In the eye of the beholder

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Whilst walking in our favourite place (woods with a river running through) my wife (Sue) and I witnessed another interesting incident.

In a clearing, just ahead of us (some 40 yards away) a lady was just starting her walk with a spaniel on an extending lead — she was approached by a lively labrador (off lead — later, I realised I knew this friendly beast). Her response was to panic and scream at the labrador and it’s owner (I couldn’t here but, it was obvious the man was joking with the lady, she was getting progressively more excited and, so was here dog (now yelping) — the Labrador was getting more excited by this response.

I kept a fairly close eye on this, ready to step in if I thought it neccesary. The lab went one way with the owner, the lady the other way (she, clearly was not happy).

We sat at our usual bench for a drop of water for Ziggy (our mutt) and the lady approached with her dog, still on the extending lead; clearly still upset by the incident. I chatted with her and calmed her down. Her dog was a 9 month old springer (a bit nervy — worsened by the lady continuing to console the dog).

Her perception of what had just happened — an uncontrollable, agressive dog had attacked her dog (he stalked her) and, the owner just laughed and said ‘get your dog of the lead’. I explained, becasue I had observed the dog’s approach from start to finish, that the ‘stalking’ she thought she saw was, in fact, the dog going into a classical play pose, inviting the pup to play. By reacted in such an extreme manner, the problem escalated quickly — her pup became frightened, the other dog became over excited and so forth.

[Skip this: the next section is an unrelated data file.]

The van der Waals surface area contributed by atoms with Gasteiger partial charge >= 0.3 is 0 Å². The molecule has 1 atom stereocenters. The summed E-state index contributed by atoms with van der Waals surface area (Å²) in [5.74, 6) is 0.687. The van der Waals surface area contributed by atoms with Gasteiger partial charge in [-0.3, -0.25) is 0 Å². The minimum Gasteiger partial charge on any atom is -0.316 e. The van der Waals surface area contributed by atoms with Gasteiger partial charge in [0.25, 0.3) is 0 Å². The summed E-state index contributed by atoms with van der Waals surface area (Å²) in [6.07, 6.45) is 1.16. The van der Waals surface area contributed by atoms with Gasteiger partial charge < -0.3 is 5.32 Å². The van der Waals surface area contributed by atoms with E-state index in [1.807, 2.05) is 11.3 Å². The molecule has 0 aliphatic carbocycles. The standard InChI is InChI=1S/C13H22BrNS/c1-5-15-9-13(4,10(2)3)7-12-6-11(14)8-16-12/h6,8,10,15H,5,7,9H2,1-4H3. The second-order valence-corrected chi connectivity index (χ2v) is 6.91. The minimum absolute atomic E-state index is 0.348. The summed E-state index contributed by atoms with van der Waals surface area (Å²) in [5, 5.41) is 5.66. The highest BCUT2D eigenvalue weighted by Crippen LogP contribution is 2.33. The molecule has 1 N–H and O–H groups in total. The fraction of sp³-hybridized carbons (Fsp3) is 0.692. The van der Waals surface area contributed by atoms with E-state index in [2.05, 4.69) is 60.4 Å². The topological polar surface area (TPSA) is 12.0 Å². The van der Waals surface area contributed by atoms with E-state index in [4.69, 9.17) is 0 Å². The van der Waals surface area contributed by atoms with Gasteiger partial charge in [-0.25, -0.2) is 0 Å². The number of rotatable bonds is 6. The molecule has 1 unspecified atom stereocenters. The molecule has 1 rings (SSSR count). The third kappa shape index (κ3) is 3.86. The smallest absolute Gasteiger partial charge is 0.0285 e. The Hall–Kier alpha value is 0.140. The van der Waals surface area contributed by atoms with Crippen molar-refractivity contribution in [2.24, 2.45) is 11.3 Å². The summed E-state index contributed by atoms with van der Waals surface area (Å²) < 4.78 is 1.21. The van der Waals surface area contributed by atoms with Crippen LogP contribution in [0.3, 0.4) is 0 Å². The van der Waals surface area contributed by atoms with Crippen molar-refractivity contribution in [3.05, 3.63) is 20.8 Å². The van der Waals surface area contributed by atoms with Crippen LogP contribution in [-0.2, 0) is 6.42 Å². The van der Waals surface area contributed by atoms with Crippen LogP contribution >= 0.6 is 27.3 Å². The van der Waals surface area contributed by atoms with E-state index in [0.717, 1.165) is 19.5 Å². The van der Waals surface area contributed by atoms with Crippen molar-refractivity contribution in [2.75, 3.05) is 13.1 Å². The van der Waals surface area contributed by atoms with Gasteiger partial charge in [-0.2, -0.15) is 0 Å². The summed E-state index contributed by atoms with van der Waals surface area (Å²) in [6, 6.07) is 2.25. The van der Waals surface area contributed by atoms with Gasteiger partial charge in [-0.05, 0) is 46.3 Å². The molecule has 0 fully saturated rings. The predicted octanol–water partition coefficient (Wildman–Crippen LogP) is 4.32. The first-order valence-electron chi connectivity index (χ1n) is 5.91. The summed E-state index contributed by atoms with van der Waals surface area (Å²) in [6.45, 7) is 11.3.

We got her dog of the lead and, walked it with Ziggy, with no problems, meeting a few other dogs on the way, again with no problems.

We found ourself at Ziggy’s favourite swimming area — I went in the water with her while Sue chatted with the lady (now much calmer and receptive) — lo and behold, the aggressive dog appeared, splashed into the water with Ziggy, me and a couple of other dogs, playing happily together. The lady expressed her amazement at this — Sue called the dog owner across and explained how a woman feels, when alone and approached by a man and a lively dog, he thought a little and then got it (he had thought the lady was just a silly woman). The lady, eventually left saying, I am much happier and will continue on my normal walk (she had been planning on just going home).

So what can we learn from this?

a. Keep calm
b. All is not what it appears at first glance
c. Think about the other dog, before allowing your dog to approach — keep control of your dog
d. Do what is best for you dog — not all dogs that approach, boisterously, are aggressive

Finally, all you owners of dogs out there — stop, think about how you and your dog can be perceived and, communicate with each other.

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